While a whole book might easily be devoted to this subject, it is my intention to present here only a brief treatise on the subject in order to make the information as accessible as possible. I present herein three separate, but not entirely independent, arguments to make my case. I call them respectively:

1. The Property Rights Argument,

2. The Robin Hood Argument, and

3. The Smart Business Argument.
The Property Rights Argument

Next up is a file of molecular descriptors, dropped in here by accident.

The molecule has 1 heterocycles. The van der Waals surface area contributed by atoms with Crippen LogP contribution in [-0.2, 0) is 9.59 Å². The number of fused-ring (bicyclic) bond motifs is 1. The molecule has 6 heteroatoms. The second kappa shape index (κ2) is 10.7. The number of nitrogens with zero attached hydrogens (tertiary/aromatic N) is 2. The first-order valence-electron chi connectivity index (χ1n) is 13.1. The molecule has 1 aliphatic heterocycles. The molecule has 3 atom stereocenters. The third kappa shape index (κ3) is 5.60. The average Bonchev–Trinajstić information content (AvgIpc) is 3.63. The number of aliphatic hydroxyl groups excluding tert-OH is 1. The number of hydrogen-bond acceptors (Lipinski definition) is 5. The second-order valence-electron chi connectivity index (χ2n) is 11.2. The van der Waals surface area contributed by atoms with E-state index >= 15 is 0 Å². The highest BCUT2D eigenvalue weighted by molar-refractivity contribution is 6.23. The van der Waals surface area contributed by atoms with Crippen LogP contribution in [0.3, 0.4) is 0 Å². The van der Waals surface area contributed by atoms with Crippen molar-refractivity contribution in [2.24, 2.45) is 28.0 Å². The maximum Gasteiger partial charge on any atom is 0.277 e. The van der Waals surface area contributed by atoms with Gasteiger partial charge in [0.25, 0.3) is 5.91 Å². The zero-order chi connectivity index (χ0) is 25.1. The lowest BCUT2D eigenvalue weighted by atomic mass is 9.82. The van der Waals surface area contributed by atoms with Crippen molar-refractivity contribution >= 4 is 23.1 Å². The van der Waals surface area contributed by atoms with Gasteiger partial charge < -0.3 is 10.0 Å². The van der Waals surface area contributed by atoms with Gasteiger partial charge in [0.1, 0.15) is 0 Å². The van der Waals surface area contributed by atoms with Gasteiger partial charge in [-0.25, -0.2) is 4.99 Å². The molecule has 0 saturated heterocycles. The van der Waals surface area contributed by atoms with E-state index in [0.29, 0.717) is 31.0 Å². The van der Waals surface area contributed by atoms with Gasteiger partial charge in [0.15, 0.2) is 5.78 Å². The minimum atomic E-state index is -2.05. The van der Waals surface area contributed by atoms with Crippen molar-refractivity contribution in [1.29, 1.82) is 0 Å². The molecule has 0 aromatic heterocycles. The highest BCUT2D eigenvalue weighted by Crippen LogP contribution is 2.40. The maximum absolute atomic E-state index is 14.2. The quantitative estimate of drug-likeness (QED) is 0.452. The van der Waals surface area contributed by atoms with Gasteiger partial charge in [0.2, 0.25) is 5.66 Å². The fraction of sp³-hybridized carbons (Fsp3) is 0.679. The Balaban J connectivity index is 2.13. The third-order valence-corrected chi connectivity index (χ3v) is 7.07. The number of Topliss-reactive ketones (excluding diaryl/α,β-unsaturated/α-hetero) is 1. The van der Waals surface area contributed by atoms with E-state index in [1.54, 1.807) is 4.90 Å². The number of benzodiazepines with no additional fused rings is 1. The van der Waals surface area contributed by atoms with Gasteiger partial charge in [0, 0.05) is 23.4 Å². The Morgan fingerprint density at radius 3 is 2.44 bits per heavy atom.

Property Rights is the one usually presented by libertarians in the manner of the late Murray Rothbard. Unfortunately, Rothbard presupposed that most people would accept intuitively that people own their own bodies. From this assumption he then reasoned that this implied the existence of property rights and hence absolute ownership of whatever the individual might create or produce. While the reasoning behind this argument is correct, few people accept it because it is counter-intuitive. It is counter-intuitive because as children it is obvious to us that our parents own our bodies, rather than we ourselves. When we go to school our teachers appear to own us. And when we grow up and become employees it often seems that our employers own us. We also observe as adults that if we refuse to pay taxes we can involuntarily lose possession of all our assets, thus demonstrating that government has a higher claim than we do to whatever we would like to believe we own. In the midst of such a society it is hardly surprising that most of us are unconvinced that we have any property rights not mitigated by government decree.